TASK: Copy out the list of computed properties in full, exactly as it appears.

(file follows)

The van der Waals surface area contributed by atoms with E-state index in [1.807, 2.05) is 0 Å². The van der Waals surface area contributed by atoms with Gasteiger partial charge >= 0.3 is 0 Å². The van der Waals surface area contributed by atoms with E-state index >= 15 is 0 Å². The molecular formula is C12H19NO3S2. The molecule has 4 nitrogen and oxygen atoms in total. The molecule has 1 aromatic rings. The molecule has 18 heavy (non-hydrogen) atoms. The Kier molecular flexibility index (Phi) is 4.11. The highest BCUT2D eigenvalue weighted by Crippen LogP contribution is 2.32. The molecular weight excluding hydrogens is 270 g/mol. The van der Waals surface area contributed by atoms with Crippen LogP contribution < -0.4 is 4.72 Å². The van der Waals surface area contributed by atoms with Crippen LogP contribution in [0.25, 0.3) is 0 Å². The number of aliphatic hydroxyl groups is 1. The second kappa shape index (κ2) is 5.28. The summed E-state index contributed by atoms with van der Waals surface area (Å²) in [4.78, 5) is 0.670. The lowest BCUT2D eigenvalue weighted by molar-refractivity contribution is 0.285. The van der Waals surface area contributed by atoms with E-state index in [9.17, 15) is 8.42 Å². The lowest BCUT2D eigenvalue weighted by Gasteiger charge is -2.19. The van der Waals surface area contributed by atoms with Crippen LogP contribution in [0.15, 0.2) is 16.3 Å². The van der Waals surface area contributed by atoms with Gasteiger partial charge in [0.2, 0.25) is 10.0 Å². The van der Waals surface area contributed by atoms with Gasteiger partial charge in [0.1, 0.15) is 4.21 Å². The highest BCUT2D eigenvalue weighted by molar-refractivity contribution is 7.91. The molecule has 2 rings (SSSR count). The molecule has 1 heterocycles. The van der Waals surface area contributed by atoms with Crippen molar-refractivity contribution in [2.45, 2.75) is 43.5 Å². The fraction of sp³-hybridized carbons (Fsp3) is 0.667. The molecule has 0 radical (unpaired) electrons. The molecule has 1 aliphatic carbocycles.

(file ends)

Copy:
The van der Waals surface area contributed by atoms with E-state index in [1.807, 2.05) is 0 Å². The van der Waals surface area contributed by atoms with Gasteiger partial charge >= 0.3 is 0 Å². The van der Waals surface area contributed by atoms with E-state index >= 15 is 0 Å². The molecular formula is C12H19NO3S2. The molecule has 4 nitrogen and oxygen atoms in total. The molecule has 1 aromatic rings. The molecule has 18 heavy (non-hydrogen) atoms. The Kier molecular flexibility index (Phi) is 4.11. The highest BCUT2D eigenvalue weighted by Crippen LogP contribution is 2.32. The molecular weight excluding hydrogens is 270 g/mol. The van der Waals surface area contributed by atoms with Crippen LogP contribution < -0.4 is 4.72 Å². The van der Waals surface area contributed by atoms with Crippen LogP contribution in [0.25, 0.3) is 0 Å². The number of aliphatic hydroxyl groups is 1. The second kappa shape index (κ2) is 5.28. The summed E-state index contributed by atoms with van der Waals surface area (Å²) in [4.78, 5) is 0.670. The lowest BCUT2D eigenvalue weighted by molar-refractivity contribution is 0.285. The van der Waals surface area contributed by atoms with E-state index in [9.17, 15) is 8.42 Å². The lowest BCUT2D eigenvalue weighted by Gasteiger charge is -2.19. The van der Waals surface area contributed by atoms with Crippen LogP contribution in [0.15, 0.2) is 16.3 Å². The van der Waals surface area contributed by atoms with Gasteiger partial charge in [0.2, 0.25) is 10.0 Å². The van der Waals surface area contributed by atoms with Gasteiger partial charge in [0.1, 0.15) is 4.21 Å². The highest BCUT2D eigenvalue weighted by molar-refractivity contribution is 7.91. The molecule has 2 rings (SSSR count). The molecule has 1 heterocycles. The van der Waals surface area contributed by atoms with Crippen molar-refractivity contribution in [2.45, 2.75) is 43.5 Å². The fraction of sp³-hybridized carbons (Fsp3) is 0.667. The molecule has 0 radical (unpaired) electrons. The molecule has 1 aliphatic carbocycles.